Interim Chancellor Barbara J. Wilson said removing the U. of I. from the American Association of University Professors censure list continues to be a top concern on campus and a top priority of her administration.
Wilson was asked about censure and the university's efforts to resolve the Steven Salaita lawsuit at the Urbana-Champaign Senate-sponsored annual faculty meeting Oct. 26.
"I've been spending a lot of time talking about that," she said. "I've been trying hard to communicate to the campus often and widely."
The interim chancellor said she had met with local AAUP leaders and had discussed censure options with national AAUP officials.
"We need to do a little restoring of trust" has been the consensus opinion, she said. "We're not in the best place and we need to think about how to work together. Working as a team is a hallmark of Illinois."
Wilson said she couldn't speak specifically about the Salaita case since it is currently being litigated, but said the university is "working very actively" to settle it.
She said faculty members and administrative leaders have already addressed hiring and shared governance processes, but there still may be work to do. She said it's important for campus constituents to work together and keep the dialogue going.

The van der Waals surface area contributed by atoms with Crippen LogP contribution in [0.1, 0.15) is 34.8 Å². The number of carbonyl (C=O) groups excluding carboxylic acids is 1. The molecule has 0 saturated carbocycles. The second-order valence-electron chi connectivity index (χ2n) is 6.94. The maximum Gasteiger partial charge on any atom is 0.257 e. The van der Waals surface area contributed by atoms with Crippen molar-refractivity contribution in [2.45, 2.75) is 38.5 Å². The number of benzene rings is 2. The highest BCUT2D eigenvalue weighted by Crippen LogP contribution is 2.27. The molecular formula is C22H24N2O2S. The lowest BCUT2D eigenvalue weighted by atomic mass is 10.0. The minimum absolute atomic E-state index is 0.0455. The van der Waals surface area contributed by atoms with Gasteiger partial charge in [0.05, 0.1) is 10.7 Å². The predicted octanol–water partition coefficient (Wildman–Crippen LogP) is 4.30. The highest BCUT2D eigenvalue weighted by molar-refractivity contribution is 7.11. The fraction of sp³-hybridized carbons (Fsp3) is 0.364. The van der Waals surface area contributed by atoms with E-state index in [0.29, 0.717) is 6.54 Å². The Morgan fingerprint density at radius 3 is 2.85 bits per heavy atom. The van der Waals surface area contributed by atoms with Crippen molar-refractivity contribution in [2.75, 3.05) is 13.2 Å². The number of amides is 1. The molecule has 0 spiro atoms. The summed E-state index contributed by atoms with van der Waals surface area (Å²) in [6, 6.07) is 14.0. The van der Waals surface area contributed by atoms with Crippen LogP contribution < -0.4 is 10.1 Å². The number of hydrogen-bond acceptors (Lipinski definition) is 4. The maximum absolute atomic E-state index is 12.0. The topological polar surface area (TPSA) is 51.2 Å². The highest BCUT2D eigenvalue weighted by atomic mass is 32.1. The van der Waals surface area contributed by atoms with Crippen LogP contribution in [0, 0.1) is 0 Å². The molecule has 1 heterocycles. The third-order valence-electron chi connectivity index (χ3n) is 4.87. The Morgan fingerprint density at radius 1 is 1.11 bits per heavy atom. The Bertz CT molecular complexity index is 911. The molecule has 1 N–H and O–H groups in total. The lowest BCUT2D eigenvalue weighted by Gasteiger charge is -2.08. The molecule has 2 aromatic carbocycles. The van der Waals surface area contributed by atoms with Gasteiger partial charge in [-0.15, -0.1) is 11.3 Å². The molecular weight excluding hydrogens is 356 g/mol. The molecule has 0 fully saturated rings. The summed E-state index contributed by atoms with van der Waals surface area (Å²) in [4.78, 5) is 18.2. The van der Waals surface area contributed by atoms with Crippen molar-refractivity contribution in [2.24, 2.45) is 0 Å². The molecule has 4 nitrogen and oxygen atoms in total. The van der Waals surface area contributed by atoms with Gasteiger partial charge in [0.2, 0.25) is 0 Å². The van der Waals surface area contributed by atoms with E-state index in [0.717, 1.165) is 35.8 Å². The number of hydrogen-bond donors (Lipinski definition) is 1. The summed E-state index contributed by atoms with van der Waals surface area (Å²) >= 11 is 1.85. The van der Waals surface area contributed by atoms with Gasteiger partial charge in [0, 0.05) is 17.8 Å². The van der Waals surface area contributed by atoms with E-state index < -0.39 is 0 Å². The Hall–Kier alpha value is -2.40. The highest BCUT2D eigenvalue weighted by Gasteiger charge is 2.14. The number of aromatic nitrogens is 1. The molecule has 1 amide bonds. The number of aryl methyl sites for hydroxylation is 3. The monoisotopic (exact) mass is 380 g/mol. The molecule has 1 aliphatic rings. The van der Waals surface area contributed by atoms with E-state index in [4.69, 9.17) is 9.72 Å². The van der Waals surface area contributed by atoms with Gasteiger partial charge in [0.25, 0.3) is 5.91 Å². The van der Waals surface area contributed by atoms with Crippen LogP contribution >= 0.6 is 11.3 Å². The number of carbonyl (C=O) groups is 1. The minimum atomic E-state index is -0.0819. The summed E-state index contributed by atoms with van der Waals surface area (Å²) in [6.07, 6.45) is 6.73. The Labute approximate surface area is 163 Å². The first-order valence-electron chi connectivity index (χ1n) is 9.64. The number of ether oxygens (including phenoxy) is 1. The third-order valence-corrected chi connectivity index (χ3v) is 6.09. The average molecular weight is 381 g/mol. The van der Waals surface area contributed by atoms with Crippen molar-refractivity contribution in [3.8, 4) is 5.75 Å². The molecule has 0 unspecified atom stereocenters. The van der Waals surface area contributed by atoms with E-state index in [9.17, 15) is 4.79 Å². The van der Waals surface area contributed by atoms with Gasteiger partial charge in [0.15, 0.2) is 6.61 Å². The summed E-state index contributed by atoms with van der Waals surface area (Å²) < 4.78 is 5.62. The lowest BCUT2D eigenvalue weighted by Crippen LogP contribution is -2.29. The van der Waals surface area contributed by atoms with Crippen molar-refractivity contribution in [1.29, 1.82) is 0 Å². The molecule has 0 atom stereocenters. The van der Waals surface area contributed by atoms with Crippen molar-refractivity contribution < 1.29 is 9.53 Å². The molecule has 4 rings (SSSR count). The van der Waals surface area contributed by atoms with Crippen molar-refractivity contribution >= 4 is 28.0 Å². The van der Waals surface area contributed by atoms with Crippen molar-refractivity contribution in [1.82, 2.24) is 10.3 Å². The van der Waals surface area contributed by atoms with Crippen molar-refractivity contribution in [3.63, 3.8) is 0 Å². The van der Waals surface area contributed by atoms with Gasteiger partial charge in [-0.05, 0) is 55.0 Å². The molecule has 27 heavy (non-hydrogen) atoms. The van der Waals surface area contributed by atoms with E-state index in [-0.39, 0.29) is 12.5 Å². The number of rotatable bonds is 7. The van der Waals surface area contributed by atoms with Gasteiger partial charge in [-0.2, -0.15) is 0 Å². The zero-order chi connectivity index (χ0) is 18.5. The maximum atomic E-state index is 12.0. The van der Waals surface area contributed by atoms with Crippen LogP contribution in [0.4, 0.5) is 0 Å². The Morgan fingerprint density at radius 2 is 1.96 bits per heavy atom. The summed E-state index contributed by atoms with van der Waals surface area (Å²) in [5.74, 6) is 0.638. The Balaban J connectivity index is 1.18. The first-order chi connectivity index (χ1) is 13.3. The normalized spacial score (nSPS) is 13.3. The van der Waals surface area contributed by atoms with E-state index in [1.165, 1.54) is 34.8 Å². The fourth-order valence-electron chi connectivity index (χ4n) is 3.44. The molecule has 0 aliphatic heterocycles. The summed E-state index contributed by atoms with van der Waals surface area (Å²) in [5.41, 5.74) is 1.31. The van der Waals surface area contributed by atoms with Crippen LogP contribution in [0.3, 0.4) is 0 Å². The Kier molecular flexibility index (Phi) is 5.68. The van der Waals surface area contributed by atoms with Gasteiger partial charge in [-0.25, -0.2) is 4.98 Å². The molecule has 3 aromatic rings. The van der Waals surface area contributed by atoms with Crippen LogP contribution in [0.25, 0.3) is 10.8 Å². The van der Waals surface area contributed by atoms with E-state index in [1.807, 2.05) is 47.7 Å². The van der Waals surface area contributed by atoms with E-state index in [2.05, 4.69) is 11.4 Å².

"It's my goal to get this behind us," she said.
Wilson said the campus continues to deliver academic success. She gave a litany of examples of academic successes, despite many distractions.
She said the state budget stalemate continues to threaten progress, but Illinois is taking steps to reduce impact on student learning, while still offering programs to transform the learning process.
To offset funding challenges, she said there are plans to expand revenue-generating programs, to consolidate administrative functions and information technology services, and to increase fundraising.
The IT changes alone could save $16 million to $24 million annually.
She said the university already has been able to increase scholarship money and hopes to do more.
She said the newly opened outreach offices in India and China had been put "on hold" until the funding environment improves. The offices will not be closed, but may not be fully staffed.
Though campus academic enterprises are being protected, Wilson said leaders are nonetheless being asked "to do the same with a little less."
The university also is offering more summer online courses, an expanding list of winter break courses and a growing list of self-supported master's programs.
"I think we've been making progress," she said.
She cited the pilot Grand Challenge learning initiative as one of the campus's transformative educational initiatives, with the program using academic tracks that promote cross-disciplinary undergraduate learning. She said the program, which features small classroom counts, will expand from six to 27 courses this spring.
"We're opening the floodgates," she said of the expansion.
Wilson said work on the Carle Illinois College of Medicine continues to move forward, with the requisite agreements nearly finalized. The next steps include appointing a dean's search committee, adopting a curriculum and seeking accreditation.